Nevin is director of economic and market research at Xpera Group, the West Coast’s largest source of experts in construction and real estate.
I have 35 new rental projects in my downtown San Diego database. In addition, I also have a small list of projects that are supposed to be condominiums, but there does not seem to be any dirt being moved for those projects.
The Annie E. Casey Foundation produces a publication every year called “Kids Count.” The foundation’s goal is to improve outcomes for America’s most vulnerable children.
Over the past few weeks, I have been clipping articles about Mission Valley and its development activities. The many new projects in the works could rival downtown San Diego’s. Obviously, not all these projects will come online simultaneously, but it is interesting to watch the projects as they unfold.
This month’s column focuses on the costs of developing market-rate rental apartments, and the rents and household incomes needed to justify their development. The summary data is from a more detailed analysis that I recently prepared for a client.
I have written recently in The Daily Transcript about the future housing supply of San Diego County. I concur with SANDAG’s estimates that 85 percent of the future housing to be built in this county will be multifamily, both rental apartments and condominiums.
My recent columns have focused on the aging of America and the types of housing that are available to the senior market. The basic fact of aging is that in San Diego County, 83 percent of the growth in the next 20 years will be folks who are 60 and older.
In last month’s commentary, I discussed the aging variances among the 50 states, noting that people in the Midwest and Northeast states are aging much faster than in the South and West.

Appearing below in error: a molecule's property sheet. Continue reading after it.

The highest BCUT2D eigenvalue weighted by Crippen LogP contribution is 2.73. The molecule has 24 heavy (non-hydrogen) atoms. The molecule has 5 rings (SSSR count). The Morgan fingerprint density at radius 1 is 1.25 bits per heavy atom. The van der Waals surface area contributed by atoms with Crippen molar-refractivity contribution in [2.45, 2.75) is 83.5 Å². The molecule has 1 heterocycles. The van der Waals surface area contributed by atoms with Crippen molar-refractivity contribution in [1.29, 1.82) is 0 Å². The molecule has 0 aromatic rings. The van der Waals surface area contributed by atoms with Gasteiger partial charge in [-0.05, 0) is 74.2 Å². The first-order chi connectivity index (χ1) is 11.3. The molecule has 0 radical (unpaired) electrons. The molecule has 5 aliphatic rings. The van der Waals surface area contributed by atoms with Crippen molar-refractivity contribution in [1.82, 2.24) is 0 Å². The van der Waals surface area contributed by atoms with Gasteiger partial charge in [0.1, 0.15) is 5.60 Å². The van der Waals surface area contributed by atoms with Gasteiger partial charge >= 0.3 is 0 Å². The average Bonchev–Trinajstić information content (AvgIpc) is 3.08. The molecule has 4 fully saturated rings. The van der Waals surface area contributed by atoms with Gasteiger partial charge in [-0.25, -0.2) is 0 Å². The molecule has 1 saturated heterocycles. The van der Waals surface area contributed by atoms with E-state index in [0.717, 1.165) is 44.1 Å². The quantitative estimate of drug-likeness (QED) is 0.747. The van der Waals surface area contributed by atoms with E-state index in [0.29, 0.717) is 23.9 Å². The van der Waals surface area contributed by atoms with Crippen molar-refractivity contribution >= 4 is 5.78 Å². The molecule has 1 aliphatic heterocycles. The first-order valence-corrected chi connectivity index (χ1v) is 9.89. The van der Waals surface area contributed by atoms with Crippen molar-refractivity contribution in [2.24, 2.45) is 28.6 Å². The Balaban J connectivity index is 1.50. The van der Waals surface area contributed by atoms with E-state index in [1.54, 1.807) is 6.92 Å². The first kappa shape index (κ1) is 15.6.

When I look at the long-term demand for housing in San Diego County, I inevitably turn to the San Diego Association of Governments (SANDAG) population and household projections.
In recent months, many U.S. business magazines have run stories ballyhooing the Texas success story and, in particular, how that state is stealing business from California.
Much of our real estate consulting practice calls for focusing on small areas around Southern California. Most often, we concentrate on a project’s ZIP code, as virtually every ZIP code has a distinct demographic profile. Here I am focusing on 92103 — Bankers Hill, Hillcrest and Mission Hills, although a small part of Bankers Hill — below Laurel Street — is in 92101.
I have just returned from Boston where Little Italy is really Big Italy. Cannoli and gelato rule the day. The entire North End of Boston is inundated with great restaurants, great street scenes and real live Italians. I really don’t anticipate that we can ever emulate Boston’s Little Italy experience, but we can sure give it a try.
Things are going rather well for San Diego County. Last year, California added 250,000 people and San Diego accounted for 28,000, or 11 percent of that gain. Better yet, we were the second-highest county in the state in terms of population gain, second only to Los Angeles.